Antonin Scalia:

But the provision you’re arguing that you come under does talk about a complaint.

Jeffrey A. Lamken:

That’s–

Antonin Scalia:

And that’s what… you know, that’s what starts the 6 years running.

And it’s… seems to me odd to call something a “complaint” which is, in fact, an order.

They’re not complaining about anything; they’re saying, “Pay the money”.

Jeffrey A. Lamken:

–Actually, Justice Scalia–

Antonin Scalia:

You know, usually a complaint, you’re… you make your point, and say,

“What do you say? “

“What’s your answer? “

Jeffrey A. Lamken:

–Well–

Antonin Scalia:

And this is an order.

You’re… boom, “Pay”.

Jeffrey A. Lamken:

–It certainly has a hybrid quality, Justice Scalia.

And it’s not a hybrid quality that the industry particularly likes.

But it is the first time that the Government asserts its state… its claims as to what’s wrong, in a binding legally operative document, where the failure to respond results in default.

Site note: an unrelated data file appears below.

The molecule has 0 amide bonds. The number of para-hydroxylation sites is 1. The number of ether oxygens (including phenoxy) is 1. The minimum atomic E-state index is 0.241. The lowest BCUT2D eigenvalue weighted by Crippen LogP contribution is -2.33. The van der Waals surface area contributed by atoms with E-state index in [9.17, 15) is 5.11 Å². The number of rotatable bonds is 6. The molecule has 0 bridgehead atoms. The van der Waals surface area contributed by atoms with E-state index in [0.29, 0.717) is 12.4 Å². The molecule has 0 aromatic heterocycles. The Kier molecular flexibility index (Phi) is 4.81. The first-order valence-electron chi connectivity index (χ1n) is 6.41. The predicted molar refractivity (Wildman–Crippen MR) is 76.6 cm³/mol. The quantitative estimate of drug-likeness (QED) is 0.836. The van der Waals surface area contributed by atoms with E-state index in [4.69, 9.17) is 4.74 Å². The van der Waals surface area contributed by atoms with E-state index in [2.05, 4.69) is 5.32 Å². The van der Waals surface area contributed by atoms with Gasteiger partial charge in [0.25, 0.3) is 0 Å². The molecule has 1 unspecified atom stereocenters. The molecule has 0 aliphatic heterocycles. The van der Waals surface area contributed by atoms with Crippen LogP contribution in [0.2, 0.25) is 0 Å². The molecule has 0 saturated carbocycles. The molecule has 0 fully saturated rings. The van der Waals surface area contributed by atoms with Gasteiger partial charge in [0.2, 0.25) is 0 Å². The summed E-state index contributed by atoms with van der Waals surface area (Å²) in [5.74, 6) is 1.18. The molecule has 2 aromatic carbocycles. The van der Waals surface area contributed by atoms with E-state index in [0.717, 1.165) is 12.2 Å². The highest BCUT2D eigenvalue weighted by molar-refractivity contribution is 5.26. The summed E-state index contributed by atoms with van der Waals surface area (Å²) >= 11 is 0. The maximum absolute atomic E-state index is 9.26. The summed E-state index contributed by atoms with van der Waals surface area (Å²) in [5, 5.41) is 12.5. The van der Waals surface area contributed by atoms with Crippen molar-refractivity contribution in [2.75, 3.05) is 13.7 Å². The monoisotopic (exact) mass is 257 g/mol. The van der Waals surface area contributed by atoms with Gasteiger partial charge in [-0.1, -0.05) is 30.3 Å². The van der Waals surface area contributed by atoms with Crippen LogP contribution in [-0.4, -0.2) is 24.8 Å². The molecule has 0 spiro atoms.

It has that function as complaint.

It is the first salvo in official, formal administrative proceedings.

Antonin Scalia:

Well, that’s only true if you consider an appeal to be the response.

And that’s rather weird, that–

Jeffrey A. Lamken:

It is–

Antonin Scalia:

–that the response to a complaint is an appeal.

Jeffrey A. Lamken:

–The language that has been used, and… as a result of very odd historical anomalies and attempts to introduce a sense of due process to these proceedings over time… is odd, and it is awkward.

But it’s clear that when Congress wrote the scope of this statute, it said it applies to

“every action for money damages by the Government which is founded in contract. “

It doesn’t say

“actions that are begun by complaint. “

Now, the complaint is what Congress assumes will stop the provision from running.

And there is always, in an adversary adjudication, some document that functions like a complaint, that provides the defendant the notice of what the claims are against it, and to which failure to respond will result in default.

We believe that the most likely thing to be the complaint here is, the thing that provided us with notice, is that…

“Boys, you’ve got to respond; otherwise, you’re in trouble. “